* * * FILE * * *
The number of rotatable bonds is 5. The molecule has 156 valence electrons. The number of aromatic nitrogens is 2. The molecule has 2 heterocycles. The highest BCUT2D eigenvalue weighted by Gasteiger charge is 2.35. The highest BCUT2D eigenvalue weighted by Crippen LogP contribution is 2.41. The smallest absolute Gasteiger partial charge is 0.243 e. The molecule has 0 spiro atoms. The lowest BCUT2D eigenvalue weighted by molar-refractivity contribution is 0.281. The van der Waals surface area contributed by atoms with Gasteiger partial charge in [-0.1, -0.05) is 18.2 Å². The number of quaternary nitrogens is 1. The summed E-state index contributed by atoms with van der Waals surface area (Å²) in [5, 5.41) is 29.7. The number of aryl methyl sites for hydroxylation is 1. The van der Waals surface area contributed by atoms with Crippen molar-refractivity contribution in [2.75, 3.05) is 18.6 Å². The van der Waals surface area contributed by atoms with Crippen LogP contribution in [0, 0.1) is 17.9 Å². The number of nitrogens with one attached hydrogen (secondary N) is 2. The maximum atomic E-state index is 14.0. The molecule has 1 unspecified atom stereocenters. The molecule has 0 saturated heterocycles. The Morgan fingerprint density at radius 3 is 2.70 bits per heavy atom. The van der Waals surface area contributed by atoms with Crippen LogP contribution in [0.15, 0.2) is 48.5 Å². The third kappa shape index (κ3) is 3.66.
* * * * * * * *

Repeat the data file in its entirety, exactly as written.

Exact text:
The number of rotatable bonds is 5. The molecule has 156 valence electrons. The number of aromatic nitrogens is 2. The molecule has 2 heterocycles. The highest BCUT2D eigenvalue weighted by Gasteiger charge is 2.35. The highest BCUT2D eigenvalue weighted by Crippen LogP contribution is 2.41. The smallest absolute Gasteiger partial charge is 0.243 e. The molecule has 0 spiro atoms. The lowest BCUT2D eigenvalue weighted by molar-refractivity contribution is 0.281. The van der Waals surface area contributed by atoms with Gasteiger partial charge in [-0.1, -0.05) is 18.2 Å². The number of quaternary nitrogens is 1. The summed E-state index contributed by atoms with van der Waals surface area (Å²) in [5, 5.41) is 29.7. The number of aryl methyl sites for hydroxylation is 1. The van der Waals surface area contributed by atoms with Crippen molar-refractivity contribution in [2.75, 3.05) is 18.6 Å². The van der Waals surface area contributed by atoms with Crippen LogP contribution in [0, 0.1) is 17.9 Å². The number of nitrogens with one attached hydrogen (secondary N) is 2. The maximum atomic E-state index is 14.0. The molecule has 1 unspecified atom stereocenters. The molecule has 0 saturated heterocycles. The Morgan fingerprint density at radius 3 is 2.70 bits per heavy atom. The van der Waals surface area contributed by atoms with Crippen LogP contribution in [0.15, 0.2) is 48.5 Å². The third kappa shape index (κ3) is 3.66.